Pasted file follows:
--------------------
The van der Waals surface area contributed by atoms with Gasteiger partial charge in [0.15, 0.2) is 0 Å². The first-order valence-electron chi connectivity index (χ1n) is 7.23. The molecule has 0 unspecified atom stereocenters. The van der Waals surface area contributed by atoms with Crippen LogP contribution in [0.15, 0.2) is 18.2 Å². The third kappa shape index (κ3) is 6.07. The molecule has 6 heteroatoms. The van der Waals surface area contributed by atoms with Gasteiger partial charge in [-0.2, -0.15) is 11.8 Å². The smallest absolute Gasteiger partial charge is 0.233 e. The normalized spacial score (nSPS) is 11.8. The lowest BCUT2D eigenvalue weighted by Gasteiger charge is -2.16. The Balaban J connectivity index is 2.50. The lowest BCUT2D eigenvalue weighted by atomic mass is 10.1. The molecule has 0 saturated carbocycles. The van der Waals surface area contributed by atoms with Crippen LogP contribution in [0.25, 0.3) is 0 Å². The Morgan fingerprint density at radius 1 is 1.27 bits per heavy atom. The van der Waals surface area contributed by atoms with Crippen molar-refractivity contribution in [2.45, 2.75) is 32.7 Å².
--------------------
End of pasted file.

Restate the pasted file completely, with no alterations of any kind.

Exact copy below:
The van der Waals surface area contributed by atoms with Gasteiger partial charge in [0.15, 0.2) is 0 Å². The first-order valence-electron chi connectivity index (χ1n) is 7.23. The molecule has 0 unspecified atom stereocenters. The van der Waals surface area contributed by atoms with Crippen LogP contribution in [0.15, 0.2) is 18.2 Å². The third kappa shape index (κ3) is 6.07. The molecule has 6 heteroatoms. The van der Waals surface area contributed by atoms with Gasteiger partial charge in [-0.2, -0.15) is 11.8 Å². The smallest absolute Gasteiger partial charge is 0.233 e. The normalized spacial score (nSPS) is 11.8. The lowest BCUT2D eigenvalue weighted by Gasteiger charge is -2.16. The Balaban J connectivity index is 2.50. The lowest BCUT2D eigenvalue weighted by atomic mass is 10.1. The molecule has 0 saturated carbocycles. The van der Waals surface area contributed by atoms with Crippen LogP contribution in [0.25, 0.3) is 0 Å². The Morgan fingerprint density at radius 1 is 1.27 bits per heavy atom. The van der Waals surface area contributed by atoms with Crippen molar-refractivity contribution in [2.45, 2.75) is 32.7 Å².